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Nice afternoon with a couple of small showers as weak front moved back north as a warm front. Some fog again tonight but should be more low clouds as enough wind should keep the fog from being to widespread. An upper level disturbance will pass north of the area late tomorrow with T-storms in northeast Texas. Big question is will the ...
Cinderella is going home for Christmas
BEAUMONT - by Lauren Huet
A puppy who captured the hearts of many Southeast Texans has found a home in time for Christmas. Shelter workers found the puppy outside the Humane Society of Southeast Texas with severe burns on her back in October. Investigators believe someone deliberately set fire to the puppy.
Shelter workers named her Cinderella. Her burns have healed, and she's being adopted by Ray Herrera. When Herrera found out about the puppy's plight, he was touched.
"I don't have children, so these are my kids," said Herrera, motioning to his dogs. "And basically when you see a kid that's hurting, you help them out."
"When he saw it on the news he looked at me with that face," said Herrera's girlfriend, Robyn, who prefers it if we do not use her last name. "And I knew that he'd been wanting a pit bull, so I said, 'we'll go look at her tomorrow.' So, we came directly the next day and put our name in the pot for her."
Herrera plans to call the puppy "Ella." The manager of the shelter, Carrie May, said she knew Herrera was right for Ella.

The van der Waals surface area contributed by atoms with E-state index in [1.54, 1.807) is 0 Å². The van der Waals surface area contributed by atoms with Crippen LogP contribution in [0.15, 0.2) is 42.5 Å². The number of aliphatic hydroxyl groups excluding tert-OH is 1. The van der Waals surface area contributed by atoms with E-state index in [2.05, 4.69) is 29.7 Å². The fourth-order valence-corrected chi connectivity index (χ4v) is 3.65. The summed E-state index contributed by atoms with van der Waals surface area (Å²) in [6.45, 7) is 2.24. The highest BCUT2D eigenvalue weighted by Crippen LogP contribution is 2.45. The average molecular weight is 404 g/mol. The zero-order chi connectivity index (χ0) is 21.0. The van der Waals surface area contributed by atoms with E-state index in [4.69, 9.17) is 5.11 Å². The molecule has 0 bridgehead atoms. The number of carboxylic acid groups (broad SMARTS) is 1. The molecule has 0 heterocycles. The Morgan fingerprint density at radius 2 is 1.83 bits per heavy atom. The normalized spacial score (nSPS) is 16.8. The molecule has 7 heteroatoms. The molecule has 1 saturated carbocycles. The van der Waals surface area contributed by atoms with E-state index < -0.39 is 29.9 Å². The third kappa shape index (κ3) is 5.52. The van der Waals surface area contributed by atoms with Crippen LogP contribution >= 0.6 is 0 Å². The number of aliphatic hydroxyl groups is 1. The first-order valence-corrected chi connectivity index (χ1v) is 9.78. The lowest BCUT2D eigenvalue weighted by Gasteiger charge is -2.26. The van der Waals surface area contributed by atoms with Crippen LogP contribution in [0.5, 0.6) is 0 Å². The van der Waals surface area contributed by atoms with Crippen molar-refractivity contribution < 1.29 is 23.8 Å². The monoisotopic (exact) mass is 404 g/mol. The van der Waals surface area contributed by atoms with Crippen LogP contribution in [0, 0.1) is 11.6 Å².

"He means a lot to the shelter," said May. "He's done a lot. When our lawn mower equipment come up stolen, he was out here mowing. They adopted the other dog," said May, pointing to another dog Herrera previously adopted from the shelter, "and I just knew it was the right home for Cinderella."
Ella will join the family's three other dogs, who Robyn says, "run the house."
"They all sleep in the bed somewhere," said Herrera. "So I might need a bigger bed, but [Ella] will be in there."
Robyn has already started making Christmas doggie treats.
"They all have stockings and I already started buying Christmas toys, and ropes, and balls, and so they're all ready for Christmas," said Robyn.
Although most dogs do not get as much media attention as Cinderella, the shelter manager says they need homes just as badly.
"Oh yes, I mean each animal that comes into the shelter has their own story in their own way, shape, or form," said May. "Maybe not like hers, but every animal here is homeless, just like she was."
Herrera, Robyn, and Robyn's daughter hope to take Ella home Friday or Saturday, after she's been spayed.
The Humane Society of Southeast Texas does not profit from dog and cat adoptions. Carrie May says adoption fees do not cover the money they invest in each pet, so they rely on donations. If you would like to adopt a pet, visit the Southeast Texas Humane Society website for more information.